STUDY DESIGN AND SETTING:
A randomized clinical trial in patients (men and women) older than 18 who underwent cystoscopy for any non-urgent indication. The intervention was Levofloxacin 500 mg single dose, and the control was placebo 500 mg single dose made with similar characteristics. The primary outcome was urinary tract infection (UTI) measured 3-10 days after the procedure. It was performed as per protocol analysis.
Hundred and thirty-eight patients in each study arm completed the trial. The incidence of UTI in the intervention group was 0.7 % and in the placebo group was 3 % (p = 0.17), and no significant differences were found. The incidence of asymptomatic bacteriuria in the intervention group was 5.8 % and in the control group was 14.5 % (p = 0.01).
No significant differences were found in the use of prophylactic antibiotic compared to placebo to reduce the incidence of UTI in patients who undergo cystoscopy as an outpatient procedure with sterile urine demonstrated by urine culture.
Division of Gastroenterology, Hepatology and Nutrition, Virginia Commonwealth University and McGuire VA Medical Center, 1201 Broad Rock Boulevard, Richmond, VA, USA.
The treatment of hepatic encephalopathy (HE) is complex and therapeutic regimens vary according to the acuity of presentation and the goals of therapy. Most treatments for HE rely on manipulating the intestinal milieu and therefore antibiotics that act on the gut form a key treatment strategy. Prominent antibiotics studied in HE are neomycin, metronidazole, vancomycin and rifaximin. For the management of the acute episode, all antibiotics have been tested. However the limited numbers studied, adverse effects (neomycin oto- and nephrotoxicity, metronidazole neurotoxicity) and potential for resistance emergence (vancomycin-resistant enterococcus) has limited the use of most antibiotics, apart from rifaximin which has the greatest evidence base. Rifaximin has also demonstrated, in conjunction with lactulose, to prevent overt HE recurrence in a multi-center, randomized trial. Despite its cost in the US, rifaximin may prove cost-saving by preventing hospitalizations for overt HE. In minimal/covert HE, rifaximin is the only systematically studied antibiotic. Rifaximin showed improvement in cognition, inflammation, quality-of-life and driving simulator performance but cost-analysis does not favor its use at the current time. Antibiotics, especially rifaximin, have a definite role in the management across the spectrum of HE.
1Department of General Pediatrics, Center for Pediatric Clinical Effectiveness, Children's Hospital of Philadelphia, Philadelphia, PA 2Center for Clinical Epidemiology and Biostatistics, University of Pennsylvania School of Medicine, Philadelphia, PA 3Division of Pediatric Infectious Diseases, Children's Hospital of Philadelphia, Philadelphia, PA 4Division of Orthopaedic Surgery, Children's Hospital of Philadelphia, Philadelphia, PA.
ABSTRACT:Study Design: Retrospective cohort study using the Pediatric Health Information Systems (PHIS) database.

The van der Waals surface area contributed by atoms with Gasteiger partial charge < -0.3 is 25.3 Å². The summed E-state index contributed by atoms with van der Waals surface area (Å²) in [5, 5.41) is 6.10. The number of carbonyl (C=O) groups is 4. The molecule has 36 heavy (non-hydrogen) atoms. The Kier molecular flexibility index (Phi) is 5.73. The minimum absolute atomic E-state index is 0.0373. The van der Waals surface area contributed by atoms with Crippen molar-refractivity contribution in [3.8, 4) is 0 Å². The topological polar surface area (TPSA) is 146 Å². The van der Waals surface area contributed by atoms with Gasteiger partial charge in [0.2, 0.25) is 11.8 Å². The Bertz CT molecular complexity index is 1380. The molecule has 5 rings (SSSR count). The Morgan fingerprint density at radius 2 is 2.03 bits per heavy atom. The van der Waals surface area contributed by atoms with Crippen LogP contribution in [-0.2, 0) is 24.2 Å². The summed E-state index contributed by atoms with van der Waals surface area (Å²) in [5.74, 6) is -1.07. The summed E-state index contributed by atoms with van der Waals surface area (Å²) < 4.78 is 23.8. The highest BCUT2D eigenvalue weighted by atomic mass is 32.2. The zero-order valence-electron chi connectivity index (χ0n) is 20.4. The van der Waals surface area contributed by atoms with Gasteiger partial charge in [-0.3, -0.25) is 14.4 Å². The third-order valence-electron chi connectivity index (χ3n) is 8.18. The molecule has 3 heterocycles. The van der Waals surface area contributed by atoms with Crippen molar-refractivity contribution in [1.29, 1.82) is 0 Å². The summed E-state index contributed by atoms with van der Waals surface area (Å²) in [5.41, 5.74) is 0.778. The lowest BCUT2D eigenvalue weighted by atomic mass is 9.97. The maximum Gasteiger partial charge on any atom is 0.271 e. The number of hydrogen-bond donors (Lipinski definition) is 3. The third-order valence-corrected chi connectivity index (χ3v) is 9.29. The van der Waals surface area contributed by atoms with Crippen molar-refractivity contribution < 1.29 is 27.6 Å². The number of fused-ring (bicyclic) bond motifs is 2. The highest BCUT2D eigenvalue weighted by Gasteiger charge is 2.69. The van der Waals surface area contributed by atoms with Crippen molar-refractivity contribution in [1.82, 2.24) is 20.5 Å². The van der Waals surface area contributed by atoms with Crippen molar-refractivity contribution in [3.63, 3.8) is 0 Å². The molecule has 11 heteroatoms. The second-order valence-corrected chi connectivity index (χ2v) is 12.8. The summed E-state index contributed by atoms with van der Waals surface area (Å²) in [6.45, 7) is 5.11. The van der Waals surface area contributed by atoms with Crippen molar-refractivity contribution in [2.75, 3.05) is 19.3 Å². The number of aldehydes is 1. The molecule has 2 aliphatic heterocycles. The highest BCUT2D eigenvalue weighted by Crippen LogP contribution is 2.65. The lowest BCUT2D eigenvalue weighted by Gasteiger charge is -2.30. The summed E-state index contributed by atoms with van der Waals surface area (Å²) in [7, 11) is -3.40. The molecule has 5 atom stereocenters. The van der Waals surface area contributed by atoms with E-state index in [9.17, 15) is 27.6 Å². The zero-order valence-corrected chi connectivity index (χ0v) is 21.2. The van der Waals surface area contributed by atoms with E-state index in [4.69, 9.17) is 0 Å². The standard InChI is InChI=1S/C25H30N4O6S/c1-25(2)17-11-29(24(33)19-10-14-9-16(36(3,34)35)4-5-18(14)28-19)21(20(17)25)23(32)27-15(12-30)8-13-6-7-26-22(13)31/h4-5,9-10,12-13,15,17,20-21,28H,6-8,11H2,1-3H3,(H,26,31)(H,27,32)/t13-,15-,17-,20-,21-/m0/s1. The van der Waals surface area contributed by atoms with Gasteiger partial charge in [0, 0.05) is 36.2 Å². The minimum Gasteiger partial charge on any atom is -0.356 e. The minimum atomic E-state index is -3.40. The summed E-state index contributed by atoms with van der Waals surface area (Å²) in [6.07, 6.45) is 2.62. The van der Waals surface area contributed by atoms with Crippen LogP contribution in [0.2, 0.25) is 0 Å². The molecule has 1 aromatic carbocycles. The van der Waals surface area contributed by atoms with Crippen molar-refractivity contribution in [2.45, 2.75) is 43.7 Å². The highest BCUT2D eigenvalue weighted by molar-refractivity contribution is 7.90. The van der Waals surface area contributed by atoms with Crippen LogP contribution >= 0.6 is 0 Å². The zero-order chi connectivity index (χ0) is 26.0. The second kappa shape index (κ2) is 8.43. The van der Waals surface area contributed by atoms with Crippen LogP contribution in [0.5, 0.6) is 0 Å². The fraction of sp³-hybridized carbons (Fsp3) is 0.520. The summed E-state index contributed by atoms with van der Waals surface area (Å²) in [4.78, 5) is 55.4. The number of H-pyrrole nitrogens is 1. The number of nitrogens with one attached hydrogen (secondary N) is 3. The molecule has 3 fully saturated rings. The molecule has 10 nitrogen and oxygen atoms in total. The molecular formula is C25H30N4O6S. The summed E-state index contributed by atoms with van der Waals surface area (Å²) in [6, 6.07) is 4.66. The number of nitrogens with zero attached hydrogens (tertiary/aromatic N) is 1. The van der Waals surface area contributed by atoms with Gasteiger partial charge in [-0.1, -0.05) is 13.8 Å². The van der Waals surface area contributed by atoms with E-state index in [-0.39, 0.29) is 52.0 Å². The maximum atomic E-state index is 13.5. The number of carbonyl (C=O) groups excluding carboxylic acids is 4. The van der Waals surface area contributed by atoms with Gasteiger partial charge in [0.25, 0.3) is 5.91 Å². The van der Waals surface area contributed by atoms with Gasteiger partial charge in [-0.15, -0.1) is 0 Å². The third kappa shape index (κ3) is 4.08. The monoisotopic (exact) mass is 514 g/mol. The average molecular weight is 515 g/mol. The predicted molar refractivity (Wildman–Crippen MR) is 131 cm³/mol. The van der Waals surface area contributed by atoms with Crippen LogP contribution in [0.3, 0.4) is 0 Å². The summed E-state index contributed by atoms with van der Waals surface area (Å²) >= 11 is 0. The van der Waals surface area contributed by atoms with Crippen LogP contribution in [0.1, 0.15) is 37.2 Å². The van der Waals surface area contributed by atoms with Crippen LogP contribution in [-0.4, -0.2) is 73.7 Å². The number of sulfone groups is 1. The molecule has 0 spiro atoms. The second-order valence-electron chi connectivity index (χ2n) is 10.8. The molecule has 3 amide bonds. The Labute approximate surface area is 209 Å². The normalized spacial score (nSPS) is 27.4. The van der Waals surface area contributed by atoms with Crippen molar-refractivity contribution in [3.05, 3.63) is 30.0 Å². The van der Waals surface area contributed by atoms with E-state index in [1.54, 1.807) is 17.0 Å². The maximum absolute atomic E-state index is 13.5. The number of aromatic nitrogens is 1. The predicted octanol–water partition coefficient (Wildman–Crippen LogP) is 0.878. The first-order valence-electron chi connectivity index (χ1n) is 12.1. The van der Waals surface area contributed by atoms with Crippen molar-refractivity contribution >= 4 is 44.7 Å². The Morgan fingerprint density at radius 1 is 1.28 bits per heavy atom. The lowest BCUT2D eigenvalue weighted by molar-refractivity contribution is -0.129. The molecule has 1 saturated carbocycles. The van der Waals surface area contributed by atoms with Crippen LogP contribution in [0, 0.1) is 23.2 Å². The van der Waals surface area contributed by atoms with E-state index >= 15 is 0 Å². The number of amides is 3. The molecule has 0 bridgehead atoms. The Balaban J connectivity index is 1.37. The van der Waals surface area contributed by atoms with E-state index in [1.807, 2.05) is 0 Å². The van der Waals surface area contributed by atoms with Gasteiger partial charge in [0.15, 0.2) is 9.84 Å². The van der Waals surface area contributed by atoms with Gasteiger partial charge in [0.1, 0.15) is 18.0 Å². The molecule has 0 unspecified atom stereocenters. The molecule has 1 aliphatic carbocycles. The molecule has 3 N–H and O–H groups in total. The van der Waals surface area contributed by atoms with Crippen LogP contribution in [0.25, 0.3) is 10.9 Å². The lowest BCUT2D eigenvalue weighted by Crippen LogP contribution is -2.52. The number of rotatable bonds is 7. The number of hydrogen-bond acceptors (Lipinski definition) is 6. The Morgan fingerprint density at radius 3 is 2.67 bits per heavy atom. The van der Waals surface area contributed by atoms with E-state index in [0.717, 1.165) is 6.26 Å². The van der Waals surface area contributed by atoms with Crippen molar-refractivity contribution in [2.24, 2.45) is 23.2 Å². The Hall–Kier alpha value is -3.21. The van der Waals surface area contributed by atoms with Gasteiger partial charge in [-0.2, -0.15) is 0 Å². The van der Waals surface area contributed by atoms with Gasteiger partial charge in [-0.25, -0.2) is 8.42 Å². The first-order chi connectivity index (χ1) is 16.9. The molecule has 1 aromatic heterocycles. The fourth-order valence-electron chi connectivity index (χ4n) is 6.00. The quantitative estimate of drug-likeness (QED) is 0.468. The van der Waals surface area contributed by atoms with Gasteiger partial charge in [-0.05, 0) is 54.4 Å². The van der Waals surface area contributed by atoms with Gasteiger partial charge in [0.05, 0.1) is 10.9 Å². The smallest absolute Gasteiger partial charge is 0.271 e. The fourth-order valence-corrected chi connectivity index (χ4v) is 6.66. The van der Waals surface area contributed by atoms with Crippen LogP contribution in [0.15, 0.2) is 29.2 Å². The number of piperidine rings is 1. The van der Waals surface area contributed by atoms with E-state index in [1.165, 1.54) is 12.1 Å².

Objective:To describe longitudinal patterns of prophylactic antibiotic use and determinants of antibiotic choice for spinal fusion surgeries performed at US children's hospitals.Summary of Background Data: Surgical Site Infections (SSIs) account for a significant proportion of post-spinal surgery complications, particularly among children with complex conditions such as neuromuscular disease. Antimicrobial prophylaxis with intravenous (IV) cefazolin or cefuroxime has been a standard practice, but postoperative infections caused by organisms resistant to these antibiotics are increasing in prevalence. Studies describing the choice of antibiotic prophylaxis for pediatric spinal surgery are lacking.
Methods: We included children 6 months to 18 years of age discharged from 37 US children's hospitals between January 1, 2006 - June 30, 2009 with 1) an ICD9-CM procedure code indicating a spinal fusion and 2) combinations of diagnosis codes indicating adolescent idiopathic scoliosis (AIS, n = 5,617) or neuromuscular scoliosis (NMS, n = 3,633). After identifying antibiotics ordered on the operative day, we described variation in broad-spectrum antibiotic use over time, and measured associations between patient/surgery characteristics and antibiotic choice.
Results:Prophylactic antibiotic choice varied across hospitals and over time. Broad-spectrum antibiotics were used in 37% of AIS and 52% of NMS operations. Seven (19%) hospitals used broad spectrum coverage for greater than 80% of all cases. For NMS procedures, broad-spectrum antibiotic use was associated with patient characteristics known to be associated with high SSI risk. Use of vancomycin and broad gram-negative agents increased over time.
Conclusion:Broad-spectrum antimicrobial prophylaxis varied across hospitals, and was often associated with known risk factors for SSI. These results highlight the need for future studies comparing the effectiveness of various prophylaxis strategies, particularly in high risk subgroups. This research can inform the development of best practice for SSI prevention in spinal fusion procedures.